We have come a long way in recent years when it comes to improving the experience for passengers and staff at airports from a digital standpoint. Indeed, the influx of biometric operations such as our innovative MFlow technology has made things easier and quicker than ever for all involved. But what does the future hold? What can we expect in the next five years, the next ten years and beyond for biometrics at airports? Let’s now take a closer look as to what may happen (because we can only predict the future as opposed to outright stating what awaits).
To start off, more and more airports are appreciating the benefits of biometrics. We are coming to the end of the early adopter stage, and we are now moving into the early majority stage. By the time that we get to the middle of the next decade, we will be in the late majority stage, where almost every airport of note, as well as a large number of smaller locations, will have taken on a biometric system. And it’s obvious why, because it enhances the experience greatly, and the higher the demand becomes, the lower that installation prices will become, meaning that it will become commonplace before you know it.
That being said, the biometric software that we are experiencing right now in 2019 will be different to the biometric software of 2024, 2025 and so on, because there will always be new innovations. Indeed, our MFlow software is of the highest possible standard for right now, but that doesn’t mean that we will now find ways to enhance the experience even more, and make necessary adjustments based on reliable feedback. The upshot is that not only will more and more airports be using MFlow in the years to come, but the MFlow of tomorrow will be even better than the already-excellent MFlow of the current generation.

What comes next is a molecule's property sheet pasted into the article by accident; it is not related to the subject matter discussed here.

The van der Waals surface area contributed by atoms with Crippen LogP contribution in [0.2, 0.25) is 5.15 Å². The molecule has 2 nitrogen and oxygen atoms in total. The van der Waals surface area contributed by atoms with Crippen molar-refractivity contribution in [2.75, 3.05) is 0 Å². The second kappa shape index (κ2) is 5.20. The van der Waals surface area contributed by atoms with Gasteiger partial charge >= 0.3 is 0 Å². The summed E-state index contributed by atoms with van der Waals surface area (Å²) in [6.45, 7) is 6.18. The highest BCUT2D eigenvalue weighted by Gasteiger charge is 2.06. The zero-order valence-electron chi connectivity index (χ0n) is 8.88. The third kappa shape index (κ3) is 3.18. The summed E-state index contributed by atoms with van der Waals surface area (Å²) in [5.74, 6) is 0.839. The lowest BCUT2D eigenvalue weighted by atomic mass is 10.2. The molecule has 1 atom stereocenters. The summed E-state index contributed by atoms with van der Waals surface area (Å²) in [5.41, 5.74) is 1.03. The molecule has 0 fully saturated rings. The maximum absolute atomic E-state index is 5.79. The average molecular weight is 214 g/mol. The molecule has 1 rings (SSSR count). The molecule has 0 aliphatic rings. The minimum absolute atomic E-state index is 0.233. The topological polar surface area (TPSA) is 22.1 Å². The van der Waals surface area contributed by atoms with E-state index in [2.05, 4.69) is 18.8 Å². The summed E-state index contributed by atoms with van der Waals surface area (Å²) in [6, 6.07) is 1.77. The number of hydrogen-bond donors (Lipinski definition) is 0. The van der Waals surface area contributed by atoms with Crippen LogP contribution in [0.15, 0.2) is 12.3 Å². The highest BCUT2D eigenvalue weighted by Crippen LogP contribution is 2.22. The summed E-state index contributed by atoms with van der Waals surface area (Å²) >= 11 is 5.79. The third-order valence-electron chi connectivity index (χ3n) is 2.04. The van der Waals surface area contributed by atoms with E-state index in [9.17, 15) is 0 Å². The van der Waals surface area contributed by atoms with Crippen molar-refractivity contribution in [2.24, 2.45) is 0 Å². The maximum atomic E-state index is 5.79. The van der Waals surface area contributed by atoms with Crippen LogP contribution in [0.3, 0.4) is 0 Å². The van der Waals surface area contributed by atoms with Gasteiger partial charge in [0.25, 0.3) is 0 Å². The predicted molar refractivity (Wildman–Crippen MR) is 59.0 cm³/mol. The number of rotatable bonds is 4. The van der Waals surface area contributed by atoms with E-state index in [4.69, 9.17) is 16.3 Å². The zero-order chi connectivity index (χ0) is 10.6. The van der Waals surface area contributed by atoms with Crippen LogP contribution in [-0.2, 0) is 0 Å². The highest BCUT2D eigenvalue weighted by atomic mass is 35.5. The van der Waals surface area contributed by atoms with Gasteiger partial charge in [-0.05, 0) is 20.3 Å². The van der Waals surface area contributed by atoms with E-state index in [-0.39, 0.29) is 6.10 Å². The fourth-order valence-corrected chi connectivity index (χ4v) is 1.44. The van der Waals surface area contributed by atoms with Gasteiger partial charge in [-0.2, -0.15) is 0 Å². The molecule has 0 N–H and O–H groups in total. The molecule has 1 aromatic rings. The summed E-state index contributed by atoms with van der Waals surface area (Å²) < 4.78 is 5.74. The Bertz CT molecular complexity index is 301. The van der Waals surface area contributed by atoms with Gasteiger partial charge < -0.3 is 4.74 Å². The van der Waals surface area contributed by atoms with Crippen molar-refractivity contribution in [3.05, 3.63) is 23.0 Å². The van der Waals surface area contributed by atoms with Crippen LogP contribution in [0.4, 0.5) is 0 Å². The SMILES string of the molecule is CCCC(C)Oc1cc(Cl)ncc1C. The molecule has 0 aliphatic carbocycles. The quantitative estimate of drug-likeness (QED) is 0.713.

But this isn’t just based on what we know right now; it will also be based on what is currently unknown. Indeed, there could be new security threats, new innovations within technology, or even new laws as it pertains to airport operations. Some of the biggest changes to the airport experience remain a figment of one’s imagination, and they will not become a reality for a number of years, just as we cannot predict what potentially crucial world events may necessitate a shift in how airports are managed. So, while “guesswork” may seem like a vague way of putting it, the fact is that several key factors in shaping the biometrics of tomorrow are a long time from being known; fortunately, here at Human Recognition Systems, we are always keeping an eye on what is going on, and we are proactive rather than reactive, meaning that solutions will be in place before the problems of tomorrow can occur. All this technology can’t be possible without the the building automation cohesiveness of commmercial buildin technologies like KNX which as a matter of fact is championed in the UK by an award winning home automation firm called intecho based in cheshire and has a branch in London. Some of our readers have been asking what about pets? doe this technology help those travelling with pets. Unfortunately, since animals are transported differently this technology hasn’t been expanded to cater for them but am sure if it does it will be discussed in our blog here: rangersdog.com
These are our thoughts on the future of biometric systems such as MFlow in airports. Find out more about this fascinating subject on our website, which is www.humanrecognitionsystems.com.